Google’s New AI Models Turn Low-Resolution Images into High-Quality Pictures

Google's New AI Models Turn Low-Resolution Images into High-Quality Pictures

As researchers push their limits to develop advanced artificial intelligence (AI) technologies, we have seen several AI tools and systems to improve imaging technology. We have seen AI tools to instantly remove backgrounds from images and de-blur photos. Now, Google has developed two AI-based tools based on diffusion models that can convert low-res images into high-quality photos.

Dubbed as Super-Resolution via Repeated Refinements (SR3) and Cascaded Diffusion Models (CDM), the two new technologies were recently developed by Google Research’s Brain Team. The Mountain View giant recently published an in-depth blog post on its AI forum, detailing both technologies. It is similar to the previous AI algorithm that we saw researchers at the Duke University of North Carolina develop earlier this year.

Now, starting with the SR3 model, it is essentially a super-resolution diffusion model that can convert low-resolution images into high-res ones from pure noise. It takes a low-resolution image as input and uses an image corruption process, using which it was trained, to progressively add noise to the image until only pure noise remains. It then reverses the process and starts removing the noise to reach the target image with the low-res input image as a reference.

The company says that with large-scale training of the SR3 model, it was able to achieve strong benchmark results on the super-resolution task for face and natural images. The model could convert a 64 x 64 input image into a 1024 x 1024 image. To demonstrate the process, Google shared a short video that showcases the SR3 model in action, which you can check out right below.

Now, coming to the second AI model, the Cascaded Diffusion Model (CDM) is a class-conditional diffusion model that has been trained on ImageNet data. This enables the model to churn out high-resolution natural images by chaining multiple generative models over several spatial resolutions.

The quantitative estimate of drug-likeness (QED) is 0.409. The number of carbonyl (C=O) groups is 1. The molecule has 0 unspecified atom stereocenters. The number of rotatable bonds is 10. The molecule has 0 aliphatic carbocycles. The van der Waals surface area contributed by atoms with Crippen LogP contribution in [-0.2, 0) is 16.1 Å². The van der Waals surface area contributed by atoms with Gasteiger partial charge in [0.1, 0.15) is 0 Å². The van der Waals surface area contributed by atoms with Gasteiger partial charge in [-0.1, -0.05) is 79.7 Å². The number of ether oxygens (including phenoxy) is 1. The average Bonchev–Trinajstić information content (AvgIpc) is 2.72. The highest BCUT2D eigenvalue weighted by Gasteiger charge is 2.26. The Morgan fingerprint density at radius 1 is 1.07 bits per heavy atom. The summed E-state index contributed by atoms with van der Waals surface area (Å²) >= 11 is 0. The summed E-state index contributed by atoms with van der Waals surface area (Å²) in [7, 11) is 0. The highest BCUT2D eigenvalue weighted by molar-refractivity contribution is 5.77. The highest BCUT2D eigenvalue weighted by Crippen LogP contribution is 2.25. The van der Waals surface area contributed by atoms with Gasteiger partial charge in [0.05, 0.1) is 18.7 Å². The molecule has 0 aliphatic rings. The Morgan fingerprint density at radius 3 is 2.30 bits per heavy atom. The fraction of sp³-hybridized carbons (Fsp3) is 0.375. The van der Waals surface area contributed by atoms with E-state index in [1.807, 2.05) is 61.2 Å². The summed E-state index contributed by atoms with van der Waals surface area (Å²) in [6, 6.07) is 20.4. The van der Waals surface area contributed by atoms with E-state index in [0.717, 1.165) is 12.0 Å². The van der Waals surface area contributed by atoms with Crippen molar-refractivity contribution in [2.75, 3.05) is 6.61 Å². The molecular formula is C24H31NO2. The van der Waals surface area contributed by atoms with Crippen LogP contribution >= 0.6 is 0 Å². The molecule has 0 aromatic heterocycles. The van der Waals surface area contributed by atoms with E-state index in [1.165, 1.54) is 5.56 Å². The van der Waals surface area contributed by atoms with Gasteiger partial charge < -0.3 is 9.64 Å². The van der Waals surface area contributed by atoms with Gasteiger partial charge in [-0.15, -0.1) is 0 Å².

In this process, the CDM model uses one diffusion model to generate data at a low resolution, followed by a sequence of SR3 super-resolution diffusion models. This gradually increases the resolution of a low-res image to its highest resolution. You can check out the GIF attached below to get a better idea of the image generation process.

Google’s New AI Models Turn Low-Resolution Images into High-Quality Pictures

Other than the two models described above, the researchers at Google AI also developed a new data augmentation technique called conditioning augmentation. It further improves the sample quality results of CDM by using Gaussian noise and Gaussian blur. Moreover, it prevents each super-resolution model from overfitting to its lower resolution conditioning input. It results in better high-resolution sample quality for CDM.

So, with the above AI-based image improvement models, Google says that it has pushed the limit of diffusion models to the state-of-the-art on super-resolution and class-conditional ImageNet generation benchmark. The researchers will further test the limits of these models for more generative modeling problems going forward.

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